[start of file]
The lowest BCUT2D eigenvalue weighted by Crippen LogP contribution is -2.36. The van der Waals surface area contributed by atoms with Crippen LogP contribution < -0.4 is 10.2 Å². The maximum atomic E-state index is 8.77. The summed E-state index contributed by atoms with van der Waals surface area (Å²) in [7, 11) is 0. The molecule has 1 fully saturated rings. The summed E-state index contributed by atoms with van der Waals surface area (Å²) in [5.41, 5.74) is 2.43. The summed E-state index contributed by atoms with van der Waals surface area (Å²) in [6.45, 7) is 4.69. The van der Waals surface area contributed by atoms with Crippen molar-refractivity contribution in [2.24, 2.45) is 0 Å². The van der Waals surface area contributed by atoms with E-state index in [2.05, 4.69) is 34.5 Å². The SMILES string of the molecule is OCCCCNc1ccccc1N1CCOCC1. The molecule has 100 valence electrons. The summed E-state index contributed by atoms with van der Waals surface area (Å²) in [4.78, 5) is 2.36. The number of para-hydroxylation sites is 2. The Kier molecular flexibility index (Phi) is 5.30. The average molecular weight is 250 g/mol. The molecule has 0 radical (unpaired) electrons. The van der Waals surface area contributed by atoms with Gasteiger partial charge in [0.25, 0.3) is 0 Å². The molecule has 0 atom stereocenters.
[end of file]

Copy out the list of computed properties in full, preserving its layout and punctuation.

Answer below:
The lowest BCUT2D eigenvalue weighted by Crippen LogP contribution is -2.36. The van der Waals surface area contributed by atoms with Crippen LogP contribution < -0.4 is 10.2 Å². The maximum atomic E-state index is 8.77. The summed E-state index contributed by atoms with van der Waals surface area (Å²) in [7, 11) is 0. The molecule has 1 fully saturated rings. The summed E-state index contributed by atoms with van der Waals surface area (Å²) in [5.41, 5.74) is 2.43. The summed E-state index contributed by atoms with van der Waals surface area (Å²) in [6.45, 7) is 4.69. The van der Waals surface area contributed by atoms with Crippen molar-refractivity contribution in [2.24, 2.45) is 0 Å². The van der Waals surface area contributed by atoms with E-state index in [2.05, 4.69) is 34.5 Å². The SMILES string of the molecule is OCCCCNc1ccccc1N1CCOCC1. The molecule has 100 valence electrons. The summed E-state index contributed by atoms with van der Waals surface area (Å²) in [4.78, 5) is 2.36. The number of para-hydroxylation sites is 2. The Kier molecular flexibility index (Phi) is 5.30. The average molecular weight is 250 g/mol. The molecule has 0 radical (unpaired) electrons. The van der Waals surface area contributed by atoms with Gasteiger partial charge in [0.25, 0.3) is 0 Å². The molecule has 0 atom stereocenters.